Director – Nicolas Pesce
Cast – Kika Magalhães, Diana Agostini, Olivia Bond, Will Brill, Joey Curtis-Green, Flora Diaz, Paul Nazak, Clara Wong
Release Year – 2916
Reviewed by John of the Dead
This effort made waves last year after debuting at the 2016 Sundance Film Festival and then finding itself on numerous top 10 horror lists. It was because of these top 10 lists that I decided to give this 76 minute black and white horror/drama a shot. After viewing this I can see why many said this effort polarizes the audience, as its level of violence pushes boundaries typically unseen in such monochrome horror/dramas. Sounds like a good thing, right? The violence is solid, and I can see why some would be troubled by it. For me, the violence doesn’t do enough to make up for how thin the experience is. It is a good film, but not one I would recommend to all, and one I probably will not watch again.
Growing up with a former surgeon for a mother, Francisca was given an immersive perception of human anatomy. This left her undaunted with death. When the killing of her mother shatters her tranquil countryside life, she begins a dark descent spanning two decades and awakening sinister interests.
The story is told in three acts, with the first giving us insight into the events that lead to Francisca committing some heinous acts. Her mother, while loving, doesn’t give her the same upbringing that most of us received. While explaining the human eye to Francisca, her mother uses the head of a butchered cow, seated comfortably on the kitchen table, to demonstrate dissection of the eye. This may not seem like too crazy of a thing, but when you combine this with her solitary upbringing it becomes obvious (later on) that she does not know how to deal with others socially. Her mother’s death doesn’t seem to phase her much, but it is used in the story as the final step to send her over the edge when her killer tells Francisca he did it because of the feeling it gave him. I wish there would have been more substance to what caused this severed mental delusion that she can kill at will and display zero empathy towards others, but at 76 minutes the flick doesn’t deliver in that regard. The final two acts will show us Francisca killing four people, and she does so with grace. The latter kill we be hard to watch as it is the most taboo, although it is the full-frontal direction that makes it hit so hard.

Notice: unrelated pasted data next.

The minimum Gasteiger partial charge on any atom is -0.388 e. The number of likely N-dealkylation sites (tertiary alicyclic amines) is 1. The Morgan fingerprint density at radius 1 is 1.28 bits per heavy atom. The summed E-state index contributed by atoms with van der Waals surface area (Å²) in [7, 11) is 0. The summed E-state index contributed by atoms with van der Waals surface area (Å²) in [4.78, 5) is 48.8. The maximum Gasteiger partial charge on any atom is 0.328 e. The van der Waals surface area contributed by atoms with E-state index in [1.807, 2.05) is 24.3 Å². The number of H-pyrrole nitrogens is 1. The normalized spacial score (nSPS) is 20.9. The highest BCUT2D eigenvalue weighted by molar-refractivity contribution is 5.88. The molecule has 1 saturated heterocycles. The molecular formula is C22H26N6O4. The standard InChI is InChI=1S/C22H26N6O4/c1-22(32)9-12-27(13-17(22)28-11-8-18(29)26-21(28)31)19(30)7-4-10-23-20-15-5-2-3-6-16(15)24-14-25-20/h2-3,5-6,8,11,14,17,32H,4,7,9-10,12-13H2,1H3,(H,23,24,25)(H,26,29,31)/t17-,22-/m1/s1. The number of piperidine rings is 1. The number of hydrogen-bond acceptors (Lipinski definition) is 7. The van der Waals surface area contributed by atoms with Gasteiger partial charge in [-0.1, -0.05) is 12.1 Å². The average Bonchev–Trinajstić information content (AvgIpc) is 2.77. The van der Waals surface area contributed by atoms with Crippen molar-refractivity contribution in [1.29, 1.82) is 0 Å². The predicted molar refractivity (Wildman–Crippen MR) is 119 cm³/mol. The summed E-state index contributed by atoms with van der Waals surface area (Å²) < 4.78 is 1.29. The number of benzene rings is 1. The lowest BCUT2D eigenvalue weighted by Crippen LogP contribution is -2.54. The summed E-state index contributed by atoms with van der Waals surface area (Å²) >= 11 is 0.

Director Nicolas Pesce makes the most of the little story he wrote for himself. As mentioned, the horror hits hard and will leave its lasting effect on you well after the end credits roll. The acting performance from Kika Magalhaes is solid, and I was impressed with her mannerisms and the lack of empathy she displayed. Her kills were delivered so beautifully. These scenes are haunting, and show that Pesce has a knack for unsettling the viewer. You won’t see too much as far as gore, but you will see the effects of dismemberment. With kills executed in this fashion you won’t feel the need for gore. This is a visual treat, with amazing cinematography shown in black and white fashion. The atmosphere is OK and comes with a great musical score. I did not find the home to be particularly haunting, but the kills delivered inside of it were haunting enough.
Overall, The Eyes of My Mother delivers the goods but it definitely isn’t for everyone. Don’t let the black and white scheme fool you. The same goes for the drama. Without the horror, this would be a terrible and utterly boring experience.